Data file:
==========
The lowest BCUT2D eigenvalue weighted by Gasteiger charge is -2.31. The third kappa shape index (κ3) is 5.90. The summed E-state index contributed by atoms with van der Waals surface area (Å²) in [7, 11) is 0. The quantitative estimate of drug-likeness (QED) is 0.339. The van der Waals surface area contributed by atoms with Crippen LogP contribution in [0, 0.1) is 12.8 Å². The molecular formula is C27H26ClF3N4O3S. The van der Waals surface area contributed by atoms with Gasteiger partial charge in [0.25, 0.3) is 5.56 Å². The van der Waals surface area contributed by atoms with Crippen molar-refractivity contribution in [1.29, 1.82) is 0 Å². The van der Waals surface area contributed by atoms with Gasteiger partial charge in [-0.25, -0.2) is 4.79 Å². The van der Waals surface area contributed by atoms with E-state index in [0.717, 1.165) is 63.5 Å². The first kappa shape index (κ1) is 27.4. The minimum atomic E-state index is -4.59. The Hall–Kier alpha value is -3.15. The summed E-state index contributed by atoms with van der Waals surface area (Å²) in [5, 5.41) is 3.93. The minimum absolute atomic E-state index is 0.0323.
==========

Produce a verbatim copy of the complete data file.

The lowest BCUT2D eigenvalue weighted by Gasteiger charge is -2.31. The third kappa shape index (κ3) is 5.90. The summed E-state index contributed by atoms with van der Waals surface area (Å²) in [7, 11) is 0. The quantitative estimate of drug-likeness (QED) is 0.339. The van der Waals surface area contributed by atoms with Crippen LogP contribution in [0, 0.1) is 12.8 Å². The molecular formula is C27H26ClF3N4O3S. The van der Waals surface area contributed by atoms with Gasteiger partial charge in [0.25, 0.3) is 5.56 Å². The van der Waals surface area contributed by atoms with Crippen molar-refractivity contribution in [1.29, 1.82) is 0 Å². The van der Waals surface area contributed by atoms with Gasteiger partial charge in [-0.25, -0.2) is 4.79 Å². The van der Waals surface area contributed by atoms with E-state index in [0.717, 1.165) is 63.5 Å². The first kappa shape index (κ1) is 27.4. The minimum atomic E-state index is -4.59. The Hall–Kier alpha value is -3.15. The summed E-state index contributed by atoms with van der Waals surface area (Å²) in [5, 5.41) is 3.93. The minimum absolute atomic E-state index is 0.0323.